The best place for your e-zine signups may not be on your home page. That’s just one of the ‘takeaways’ we coaxed out of Paul Smith, editor of Newsletter on Newsletters, following the NEPA conference in Washington, DC this month.
According to Paul, Mequoda Group believes that the subscription area needs its own URL, and that it should have lots of free content while avoiding a commercial look.
This approach will encourage more sites to link to yours, thus increasing your search engine rankings.
Paul also says that publishers sending out HTML e-zines, should go back to a text hybrid (text, but with links and fonts). That’s because Google’s Gmail (text only) is growing exponentially, even though it’s only in testing. Moreover, AOL’s default setting blocks external images. And you can expect other ISPs to also block images within a year or two to prevent viruses and spyware.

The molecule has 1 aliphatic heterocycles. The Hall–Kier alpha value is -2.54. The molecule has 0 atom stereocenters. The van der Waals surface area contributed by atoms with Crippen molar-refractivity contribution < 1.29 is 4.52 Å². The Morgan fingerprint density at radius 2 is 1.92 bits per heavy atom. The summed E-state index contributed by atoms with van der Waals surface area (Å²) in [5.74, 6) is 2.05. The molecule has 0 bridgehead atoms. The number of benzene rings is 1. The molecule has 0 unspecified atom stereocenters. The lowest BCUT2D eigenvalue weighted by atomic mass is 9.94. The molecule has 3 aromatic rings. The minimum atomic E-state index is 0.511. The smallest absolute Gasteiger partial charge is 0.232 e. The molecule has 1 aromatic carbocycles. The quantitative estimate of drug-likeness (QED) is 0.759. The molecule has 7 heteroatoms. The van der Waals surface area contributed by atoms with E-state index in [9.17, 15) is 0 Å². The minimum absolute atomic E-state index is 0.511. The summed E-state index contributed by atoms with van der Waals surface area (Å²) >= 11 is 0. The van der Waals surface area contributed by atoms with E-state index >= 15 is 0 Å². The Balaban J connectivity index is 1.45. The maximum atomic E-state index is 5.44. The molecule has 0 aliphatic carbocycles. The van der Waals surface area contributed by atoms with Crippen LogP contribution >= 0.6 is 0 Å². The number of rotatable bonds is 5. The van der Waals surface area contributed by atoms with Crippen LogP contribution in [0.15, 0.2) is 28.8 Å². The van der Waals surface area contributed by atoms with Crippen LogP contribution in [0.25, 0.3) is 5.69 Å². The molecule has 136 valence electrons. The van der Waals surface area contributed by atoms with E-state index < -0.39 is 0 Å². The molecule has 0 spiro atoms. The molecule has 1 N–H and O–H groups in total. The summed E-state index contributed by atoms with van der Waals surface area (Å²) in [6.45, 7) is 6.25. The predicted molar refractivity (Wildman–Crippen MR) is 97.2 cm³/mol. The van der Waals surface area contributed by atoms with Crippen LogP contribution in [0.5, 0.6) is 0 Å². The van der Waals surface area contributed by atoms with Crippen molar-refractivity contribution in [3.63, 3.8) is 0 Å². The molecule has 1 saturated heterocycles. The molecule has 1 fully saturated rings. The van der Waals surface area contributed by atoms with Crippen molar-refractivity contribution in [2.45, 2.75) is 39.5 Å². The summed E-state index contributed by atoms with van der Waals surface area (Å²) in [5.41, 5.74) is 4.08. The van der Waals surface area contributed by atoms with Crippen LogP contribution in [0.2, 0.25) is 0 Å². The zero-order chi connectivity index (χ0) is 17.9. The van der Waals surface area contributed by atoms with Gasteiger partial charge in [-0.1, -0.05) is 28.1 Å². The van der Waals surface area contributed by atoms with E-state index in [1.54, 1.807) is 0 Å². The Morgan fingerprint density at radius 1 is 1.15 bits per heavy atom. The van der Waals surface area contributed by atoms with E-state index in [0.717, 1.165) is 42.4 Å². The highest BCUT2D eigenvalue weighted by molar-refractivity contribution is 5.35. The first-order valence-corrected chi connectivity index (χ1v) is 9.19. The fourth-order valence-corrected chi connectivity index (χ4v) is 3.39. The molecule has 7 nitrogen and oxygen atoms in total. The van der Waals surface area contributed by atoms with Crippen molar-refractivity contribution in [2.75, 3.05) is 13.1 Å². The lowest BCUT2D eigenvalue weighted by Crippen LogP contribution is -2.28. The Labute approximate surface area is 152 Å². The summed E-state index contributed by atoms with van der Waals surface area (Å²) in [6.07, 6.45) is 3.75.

Here are some other tips from Paul:
*Single-article e-zines generate 5% more opens and reads than do multi-topic newsletters.
*E-zine names captured from co-registrations are 50% worse than names you get directly.
*A deliverability test showed e-mails to most ISPs went missing between 7-9% of the time, but at AOL the no-shows were 29%. This means you need to get on AOL’s White List or you can kiss off almost a third of your AOL subscribers.
*Contrary to popular belief, the free content in e-zines isn’t killing off paid-subscription newsletters. Even though 27% of NEPA members published free e-zines (up from 4% just 2 years ago), 40% launched at least one new paid-subscription newsletter this past year (compared with 14% the year before).
Want more from Paul? Click here. (www.newsletterbiz.com)